Spirits remain high among Twickenham’s residents, business owners and visitors despite England’s disappointing defeat in the Rugby World Cup final on Saturday.
Paula Elderton, 36, from Durban, South Africa, moved to the UK 13 years ago and has lived in Twickenham since 2016.
Mrs Elderton said: “I’m a huge rugby fan and love living here because there’s such a strong sense of community.
“Yes it takes more planning to navigate road closures on match days, but the RFU works hard to keep us informed about rugby fixtures, upcoming events and updates on their work with local schools, sports teams, clubs, charities and other organisations.”
She’s also delighted that residents get early ticket access for RFU stadium events.
“We saw U2 at the stadium a couple of years ago and it was good to get home after a 10-minute walk,” she said.
However, some residents have concerns about alcohol-fuelled rugby fans’ behaviour, most recently during the Army-Navy match in May. In response, the RFU has upped its efforts to find a balance between rugby and the local community’s needs.
Mrs Elderton has witnessed little anti-social behaviour while living in Twickenham. “Some fans may in high spirits but the rugby is good for business,” she said.
Stuart Sandys, 46, long-term resident and manager of family-run business, Sandys Fishmongers on King Street, agreed.
He said: “Local pubs and restaurants cling on to the match fixtures like they’re gearing up for Christmas because without rugby, many local businesses wouldn’t survive.”
A big fan himself, Mr Sandy said: “We take the rough with the smooth – rugby puts Twickenham on the map and for many businesses, it’s their bread and butter.”
Sebastian Hughes, 29, lived opposite the stadium for several years although now lives in Staines.
He said: “I really miss Twickenham and visit whenever I can. It’s a great location with excellent transport links and a real community spirit.”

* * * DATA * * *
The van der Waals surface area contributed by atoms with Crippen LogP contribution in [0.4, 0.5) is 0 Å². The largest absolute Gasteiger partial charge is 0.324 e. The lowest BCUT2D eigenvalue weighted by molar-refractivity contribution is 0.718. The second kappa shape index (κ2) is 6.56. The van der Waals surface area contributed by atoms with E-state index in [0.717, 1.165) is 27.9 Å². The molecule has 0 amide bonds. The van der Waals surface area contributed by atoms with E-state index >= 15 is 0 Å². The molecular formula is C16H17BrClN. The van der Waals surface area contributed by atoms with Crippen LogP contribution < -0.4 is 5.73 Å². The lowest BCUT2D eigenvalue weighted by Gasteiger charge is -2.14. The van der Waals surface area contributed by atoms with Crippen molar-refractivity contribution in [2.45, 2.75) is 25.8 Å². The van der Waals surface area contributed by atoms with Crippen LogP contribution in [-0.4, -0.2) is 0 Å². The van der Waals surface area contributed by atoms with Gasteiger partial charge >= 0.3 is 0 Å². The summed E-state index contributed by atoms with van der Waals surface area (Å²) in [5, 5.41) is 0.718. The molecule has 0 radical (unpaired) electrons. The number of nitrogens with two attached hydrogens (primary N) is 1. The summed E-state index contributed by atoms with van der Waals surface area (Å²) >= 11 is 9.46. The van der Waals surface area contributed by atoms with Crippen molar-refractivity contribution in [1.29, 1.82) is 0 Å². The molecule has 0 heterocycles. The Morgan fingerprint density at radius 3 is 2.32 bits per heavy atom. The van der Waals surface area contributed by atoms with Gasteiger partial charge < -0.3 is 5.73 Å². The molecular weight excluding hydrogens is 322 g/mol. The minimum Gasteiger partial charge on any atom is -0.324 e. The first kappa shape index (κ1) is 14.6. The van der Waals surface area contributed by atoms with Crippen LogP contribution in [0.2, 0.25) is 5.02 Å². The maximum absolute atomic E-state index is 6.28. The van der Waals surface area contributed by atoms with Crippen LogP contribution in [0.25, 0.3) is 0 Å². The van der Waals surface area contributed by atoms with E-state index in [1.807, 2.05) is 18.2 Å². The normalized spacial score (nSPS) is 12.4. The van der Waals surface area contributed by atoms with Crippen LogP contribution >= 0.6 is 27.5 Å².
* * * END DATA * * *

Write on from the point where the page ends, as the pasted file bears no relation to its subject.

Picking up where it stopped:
Anti-social behaviour was never a huge problem for Mr Hughes either although he has seen fans urinating in nearby gardens and used to get frustrated with litter being dumped on pavements around the stadium.
“Twickenham definitely needs more portaloos and bins on big game days,” he said.
IT Administrator, Chris Edgell, 66, has lived close to the stadium for 26 years. He loves match days because the community comes together, and the atmosphere is incredible. He has rarely witnessed any trouble.
“A fleet of rubbish collection trucks arrive at the end of each match and within hours all is good as new,” he said.
He also welcomes the RFU providing residents with free parking permits and the recent installation of security fences preventing access to residents’ gardens.
Two Irish friends living in London, Shivani Kalia, 23, and Jake Conneely, 25, travelled from Vauxhall to watch Saturday’s final at the RFU stadium’s Rose Garden hospitality area.
Ms Kalia said: “The atmosphere was fantastic but extremely tense.”
Like many fans, they had watched most of this year’s World Cup matches at home because of the early morning kick offs.
Ms Kalia said: “It was great to feel part of something positive. The stadium was really family-oriented, and we enjoyed friendly banter with South African fans even though they were outnumbered.”
Mr Conneely said: “The best part was feeling proud of England with other fans, especially given the country’s political state.”
Feature image shows Twickenham resident, LBC host Steve Allen, switching on the Christmas lights with Stuart Sandys at Sandys Fishmongers on Sunday November 3. Image credit: Zach Gerard.